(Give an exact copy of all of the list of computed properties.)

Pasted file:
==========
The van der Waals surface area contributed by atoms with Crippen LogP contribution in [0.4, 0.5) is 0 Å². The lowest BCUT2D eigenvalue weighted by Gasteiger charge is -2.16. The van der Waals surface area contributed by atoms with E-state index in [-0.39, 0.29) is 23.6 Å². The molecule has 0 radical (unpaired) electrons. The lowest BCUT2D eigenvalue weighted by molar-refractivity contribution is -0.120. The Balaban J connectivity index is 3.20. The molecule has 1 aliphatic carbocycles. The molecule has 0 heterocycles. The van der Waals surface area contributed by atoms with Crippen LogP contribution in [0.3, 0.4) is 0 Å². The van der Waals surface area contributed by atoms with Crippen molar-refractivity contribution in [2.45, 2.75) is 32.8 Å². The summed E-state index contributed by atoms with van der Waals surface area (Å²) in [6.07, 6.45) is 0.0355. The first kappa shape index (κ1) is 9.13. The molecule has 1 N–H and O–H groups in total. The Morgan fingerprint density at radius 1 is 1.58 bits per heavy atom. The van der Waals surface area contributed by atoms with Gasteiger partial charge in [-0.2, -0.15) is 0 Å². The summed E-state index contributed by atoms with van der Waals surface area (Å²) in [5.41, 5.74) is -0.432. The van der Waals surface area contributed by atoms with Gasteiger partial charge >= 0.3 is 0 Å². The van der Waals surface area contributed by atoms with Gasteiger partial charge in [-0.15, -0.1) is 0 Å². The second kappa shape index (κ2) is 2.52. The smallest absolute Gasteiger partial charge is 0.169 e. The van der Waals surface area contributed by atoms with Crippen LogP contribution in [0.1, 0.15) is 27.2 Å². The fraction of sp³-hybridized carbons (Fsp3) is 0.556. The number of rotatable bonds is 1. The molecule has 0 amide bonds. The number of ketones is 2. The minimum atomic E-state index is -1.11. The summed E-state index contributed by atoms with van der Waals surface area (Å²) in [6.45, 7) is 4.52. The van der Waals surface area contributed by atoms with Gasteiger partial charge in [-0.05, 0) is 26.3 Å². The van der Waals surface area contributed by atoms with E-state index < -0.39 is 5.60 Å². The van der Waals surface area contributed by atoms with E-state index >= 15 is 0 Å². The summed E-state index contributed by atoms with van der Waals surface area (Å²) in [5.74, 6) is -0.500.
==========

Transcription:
The van der Waals surface area contributed by atoms with Crippen LogP contribution in [0.4, 0.5) is 0 Å². The lowest BCUT2D eigenvalue weighted by Gasteiger charge is -2.16. The van der Waals surface area contributed by atoms with E-state index in [-0.39, 0.29) is 23.6 Å². The molecule has 0 radical (unpaired) electrons. The lowest BCUT2D eigenvalue weighted by molar-refractivity contribution is -0.120. The Balaban J connectivity index is 3.20. The molecule has 1 aliphatic carbocycles. The molecule has 0 heterocycles. The van der Waals surface area contributed by atoms with Crippen LogP contribution in [0.3, 0.4) is 0 Å². The van der Waals surface area contributed by atoms with Crippen molar-refractivity contribution in [2.45, 2.75) is 32.8 Å². The summed E-state index contributed by atoms with van der Waals surface area (Å²) in [6.07, 6.45) is 0.0355. The first kappa shape index (κ1) is 9.13. The molecule has 1 N–H and O–H groups in total. The Morgan fingerprint density at radius 1 is 1.58 bits per heavy atom. The van der Waals surface area contributed by atoms with Gasteiger partial charge in [-0.2, -0.15) is 0 Å². The summed E-state index contributed by atoms with van der Waals surface area (Å²) in [5.41, 5.74) is -0.432. The van der Waals surface area contributed by atoms with Gasteiger partial charge >= 0.3 is 0 Å². The van der Waals surface area contributed by atoms with Gasteiger partial charge in [-0.15, -0.1) is 0 Å². The second kappa shape index (κ2) is 2.52. The smallest absolute Gasteiger partial charge is 0.169 e. The van der Waals surface area contributed by atoms with Crippen LogP contribution in [0.1, 0.15) is 27.2 Å². The fraction of sp³-hybridized carbons (Fsp3) is 0.556. The number of rotatable bonds is 1. The molecule has 0 amide bonds. The number of ketones is 2. The minimum atomic E-state index is -1.11. The summed E-state index contributed by atoms with van der Waals surface area (Å²) in [6.45, 7) is 4.52. The van der Waals surface area contributed by atoms with Gasteiger partial charge in [-0.05, 0) is 26.3 Å². The van der Waals surface area contributed by atoms with E-state index < -0.39 is 5.60 Å². The van der Waals surface area contributed by atoms with E-state index >= 15 is 0 Å². The summed E-state index contributed by atoms with van der Waals surface area (Å²) in [5.74, 6) is -0.500.